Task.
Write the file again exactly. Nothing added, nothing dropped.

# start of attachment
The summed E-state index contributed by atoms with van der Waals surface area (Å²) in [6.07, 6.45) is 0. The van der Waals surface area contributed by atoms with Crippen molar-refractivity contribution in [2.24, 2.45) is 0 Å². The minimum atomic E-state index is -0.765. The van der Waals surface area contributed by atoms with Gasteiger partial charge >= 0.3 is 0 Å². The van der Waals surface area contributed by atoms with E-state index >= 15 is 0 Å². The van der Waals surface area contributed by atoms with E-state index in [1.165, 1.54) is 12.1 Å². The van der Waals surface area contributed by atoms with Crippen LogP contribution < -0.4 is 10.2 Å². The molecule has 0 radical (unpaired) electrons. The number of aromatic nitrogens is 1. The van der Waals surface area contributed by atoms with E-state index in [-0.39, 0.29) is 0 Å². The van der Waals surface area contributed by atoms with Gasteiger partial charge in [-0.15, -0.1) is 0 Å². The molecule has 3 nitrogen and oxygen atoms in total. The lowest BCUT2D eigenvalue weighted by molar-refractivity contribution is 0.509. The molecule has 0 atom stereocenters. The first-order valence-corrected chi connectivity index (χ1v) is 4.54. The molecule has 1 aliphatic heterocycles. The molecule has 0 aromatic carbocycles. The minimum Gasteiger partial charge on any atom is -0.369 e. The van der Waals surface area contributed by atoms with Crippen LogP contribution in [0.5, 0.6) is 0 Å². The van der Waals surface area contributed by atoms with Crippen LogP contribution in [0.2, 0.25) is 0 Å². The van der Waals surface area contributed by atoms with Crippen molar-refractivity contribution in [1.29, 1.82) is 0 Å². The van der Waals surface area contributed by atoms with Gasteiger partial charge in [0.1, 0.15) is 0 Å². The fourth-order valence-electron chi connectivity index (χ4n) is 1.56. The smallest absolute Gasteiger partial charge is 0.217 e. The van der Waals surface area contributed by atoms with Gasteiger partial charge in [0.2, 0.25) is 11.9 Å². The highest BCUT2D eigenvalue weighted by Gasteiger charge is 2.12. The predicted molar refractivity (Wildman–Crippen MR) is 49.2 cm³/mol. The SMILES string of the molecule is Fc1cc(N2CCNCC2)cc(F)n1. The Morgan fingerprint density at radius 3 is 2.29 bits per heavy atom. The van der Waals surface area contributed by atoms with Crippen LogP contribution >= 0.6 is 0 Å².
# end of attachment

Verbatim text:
The summed E-state index contributed by atoms with van der Waals surface area (Å²) in [6.07, 6.45) is 0. The van der Waals surface area contributed by atoms with Crippen molar-refractivity contribution in [2.24, 2.45) is 0 Å². The minimum atomic E-state index is -0.765. The van der Waals surface area contributed by atoms with Gasteiger partial charge >= 0.3 is 0 Å². The van der Waals surface area contributed by atoms with E-state index >= 15 is 0 Å². The van der Waals surface area contributed by atoms with E-state index in [1.165, 1.54) is 12.1 Å². The van der Waals surface area contributed by atoms with Crippen LogP contribution < -0.4 is 10.2 Å². The molecule has 0 radical (unpaired) electrons. The number of aromatic nitrogens is 1. The van der Waals surface area contributed by atoms with E-state index in [-0.39, 0.29) is 0 Å². The van der Waals surface area contributed by atoms with Gasteiger partial charge in [-0.15, -0.1) is 0 Å². The molecule has 3 nitrogen and oxygen atoms in total. The lowest BCUT2D eigenvalue weighted by molar-refractivity contribution is 0.509. The molecule has 0 atom stereocenters. The first-order valence-corrected chi connectivity index (χ1v) is 4.54. The molecule has 1 aliphatic heterocycles. The molecule has 0 aromatic carbocycles. The minimum Gasteiger partial charge on any atom is -0.369 e. The van der Waals surface area contributed by atoms with Crippen LogP contribution in [0.5, 0.6) is 0 Å². The van der Waals surface area contributed by atoms with Crippen LogP contribution in [0.2, 0.25) is 0 Å². The van der Waals surface area contributed by atoms with Crippen molar-refractivity contribution in [1.29, 1.82) is 0 Å². The van der Waals surface area contributed by atoms with Gasteiger partial charge in [0.1, 0.15) is 0 Å². The fourth-order valence-electron chi connectivity index (χ4n) is 1.56. The smallest absolute Gasteiger partial charge is 0.217 e. The van der Waals surface area contributed by atoms with Gasteiger partial charge in [0.2, 0.25) is 11.9 Å². The highest BCUT2D eigenvalue weighted by Gasteiger charge is 2.12. The predicted molar refractivity (Wildman–Crippen MR) is 49.2 cm³/mol. The SMILES string of the molecule is Fc1cc(N2CCNCC2)cc(F)n1. The Morgan fingerprint density at radius 3 is 2.29 bits per heavy atom. The van der Waals surface area contributed by atoms with Crippen LogP contribution >= 0.6 is 0 Å².